Green fields highlighted by sunrays through heavy clouds from Curbar Edge

Nutrient Neutrality

peak district landscape

Planning applications required to achieve "Nutrient Neutrality"

What is Nutrient Neutrality?

Natural England has issued new advice to the National Park Authority that affects the way we deal with planning applications for certain types of development on land that is within the water catchment of the upper River Wye. Such applications must demonstrate ‘nutrient neutrality’ in order to receive planning permission.

This is to protect water quality in the designated ‘Derbyshire Dales Special Area of Conservation’ - an area rich in rare flora and fauna including notable aquatic species such as white-clawed crayfish.

An excess of nutrients – in particular phosphates – is harming the delicate ecosystem. The main cause of phosphate pollution is treated waste water.

The  Planning Advisory Service has produced a  useful guide.

Which area is affected?

Land within the ‘nutrient neutrality SSSI catchment’ as shown on this map.

What types of development are affected?

Anything which generates additional wastewater such as:

  • Houses
  • Significant commercial development that attracts people as visitors
  • Tourism accommodation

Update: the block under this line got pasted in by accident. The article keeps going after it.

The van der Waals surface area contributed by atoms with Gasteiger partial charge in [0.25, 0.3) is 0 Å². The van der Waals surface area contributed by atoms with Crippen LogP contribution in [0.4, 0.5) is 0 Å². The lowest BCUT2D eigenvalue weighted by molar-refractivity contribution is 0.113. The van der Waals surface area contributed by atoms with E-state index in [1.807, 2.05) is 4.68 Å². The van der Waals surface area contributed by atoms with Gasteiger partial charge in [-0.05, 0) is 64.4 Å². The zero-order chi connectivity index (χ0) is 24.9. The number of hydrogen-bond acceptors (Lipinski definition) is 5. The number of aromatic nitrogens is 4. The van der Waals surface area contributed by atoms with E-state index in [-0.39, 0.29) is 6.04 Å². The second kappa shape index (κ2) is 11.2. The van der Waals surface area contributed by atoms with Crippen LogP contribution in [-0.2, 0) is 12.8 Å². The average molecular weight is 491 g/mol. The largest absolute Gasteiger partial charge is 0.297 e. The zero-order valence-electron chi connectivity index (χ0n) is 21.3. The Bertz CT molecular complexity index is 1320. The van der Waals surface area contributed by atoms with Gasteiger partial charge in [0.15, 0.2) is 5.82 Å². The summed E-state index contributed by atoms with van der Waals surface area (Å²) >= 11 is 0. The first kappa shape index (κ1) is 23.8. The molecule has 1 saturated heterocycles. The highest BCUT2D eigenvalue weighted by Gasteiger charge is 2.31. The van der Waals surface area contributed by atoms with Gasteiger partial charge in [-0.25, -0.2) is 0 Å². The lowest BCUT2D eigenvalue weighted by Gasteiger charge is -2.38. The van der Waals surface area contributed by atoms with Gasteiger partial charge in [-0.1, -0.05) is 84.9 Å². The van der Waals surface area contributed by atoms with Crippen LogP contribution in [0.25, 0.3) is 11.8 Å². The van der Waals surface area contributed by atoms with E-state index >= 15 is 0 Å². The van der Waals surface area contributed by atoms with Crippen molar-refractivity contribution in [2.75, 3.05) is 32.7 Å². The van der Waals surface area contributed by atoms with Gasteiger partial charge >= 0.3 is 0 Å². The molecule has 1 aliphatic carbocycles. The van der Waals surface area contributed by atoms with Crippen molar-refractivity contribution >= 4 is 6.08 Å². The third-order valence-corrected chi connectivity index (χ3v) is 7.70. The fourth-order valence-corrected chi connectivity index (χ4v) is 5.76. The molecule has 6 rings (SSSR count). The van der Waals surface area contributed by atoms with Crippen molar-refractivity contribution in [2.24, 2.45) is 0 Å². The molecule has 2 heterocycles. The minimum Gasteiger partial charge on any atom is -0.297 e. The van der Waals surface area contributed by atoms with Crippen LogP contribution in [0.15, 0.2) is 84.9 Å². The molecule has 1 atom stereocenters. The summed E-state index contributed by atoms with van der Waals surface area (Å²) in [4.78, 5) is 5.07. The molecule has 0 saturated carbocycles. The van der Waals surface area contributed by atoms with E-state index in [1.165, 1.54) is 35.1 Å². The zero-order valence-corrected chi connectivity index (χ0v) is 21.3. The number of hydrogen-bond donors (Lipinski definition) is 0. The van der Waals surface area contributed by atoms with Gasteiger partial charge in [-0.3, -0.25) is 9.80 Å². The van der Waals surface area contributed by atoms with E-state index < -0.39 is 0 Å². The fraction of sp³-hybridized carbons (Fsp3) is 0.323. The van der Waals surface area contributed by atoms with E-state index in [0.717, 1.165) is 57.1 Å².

Agricultural developments that lead to an intensification of use are also affected.

What do applicants need to do?

Planning applications must include a full Habitats Regulations Assessment.  Planning permission can only be granted if it is certain that the development will not adversely affect the habitats site. If adverse effects cannot be ruled out, then it is unlikely that permission can be granted unless suitable mitigation is available. Suitable mitigation is that which achieves ‘nutrient neutrality’.

Natural England’s nutrient neutrality guidance can help you to work this out. For a copy of the Peak District calculator, please contact our Customer and Business Support Team on

How can mitigation be achieved?

National and local mitigation schemes are currently being developed. Meanwhile the Planning Advice Service recommends:

  • on-site measures such as SUDS which can also be retrofitted into existing developments
  • agricultural land use change (e.g., intensive agriculture to woodland)
  • treatment wetlands (Wastewater Treatment Works, Package Treatment Plants)
  • interceptor Wetlands (agricultural run-off)
  • replacement of inefficient Package Treatment Plants/Septic Tank.

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